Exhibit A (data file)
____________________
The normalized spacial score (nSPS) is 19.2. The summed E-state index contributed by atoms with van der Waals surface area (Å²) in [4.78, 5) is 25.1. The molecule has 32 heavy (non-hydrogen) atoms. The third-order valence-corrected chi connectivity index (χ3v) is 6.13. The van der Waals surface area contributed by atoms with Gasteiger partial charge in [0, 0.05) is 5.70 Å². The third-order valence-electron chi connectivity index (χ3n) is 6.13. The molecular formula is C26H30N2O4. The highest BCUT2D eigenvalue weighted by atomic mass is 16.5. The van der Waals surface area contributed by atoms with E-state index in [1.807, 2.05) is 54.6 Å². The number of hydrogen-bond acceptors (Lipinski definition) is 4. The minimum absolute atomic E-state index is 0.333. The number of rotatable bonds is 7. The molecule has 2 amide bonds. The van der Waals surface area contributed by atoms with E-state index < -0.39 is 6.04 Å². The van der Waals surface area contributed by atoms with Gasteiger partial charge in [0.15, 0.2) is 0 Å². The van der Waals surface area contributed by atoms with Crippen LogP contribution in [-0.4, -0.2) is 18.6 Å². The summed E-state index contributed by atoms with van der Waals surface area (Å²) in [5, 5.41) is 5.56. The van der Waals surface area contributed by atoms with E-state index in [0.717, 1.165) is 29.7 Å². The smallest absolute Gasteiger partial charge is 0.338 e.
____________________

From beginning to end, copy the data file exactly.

The normalized spacial score (nSPS) is 19.2. The summed E-state index contributed by atoms with van der Waals surface area (Å²) in [4.78, 5) is 25.1. The molecule has 32 heavy (non-hydrogen) atoms. The third-order valence-corrected chi connectivity index (χ3v) is 6.13. The van der Waals surface area contributed by atoms with Gasteiger partial charge in [0, 0.05) is 5.70 Å². The third-order valence-electron chi connectivity index (χ3n) is 6.13. The molecular formula is C26H30N2O4. The highest BCUT2D eigenvalue weighted by atomic mass is 16.5. The van der Waals surface area contributed by atoms with E-state index in [1.807, 2.05) is 54.6 Å². The number of hydrogen-bond acceptors (Lipinski definition) is 4. The minimum absolute atomic E-state index is 0.333. The number of rotatable bonds is 7. The molecule has 2 amide bonds. The van der Waals surface area contributed by atoms with E-state index < -0.39 is 6.04 Å². The van der Waals surface area contributed by atoms with Gasteiger partial charge in [0.15, 0.2) is 0 Å². The van der Waals surface area contributed by atoms with Crippen LogP contribution in [-0.4, -0.2) is 18.6 Å². The summed E-state index contributed by atoms with van der Waals surface area (Å²) in [5, 5.41) is 5.56. The van der Waals surface area contributed by atoms with E-state index in [0.717, 1.165) is 29.7 Å². The smallest absolute Gasteiger partial charge is 0.338 e.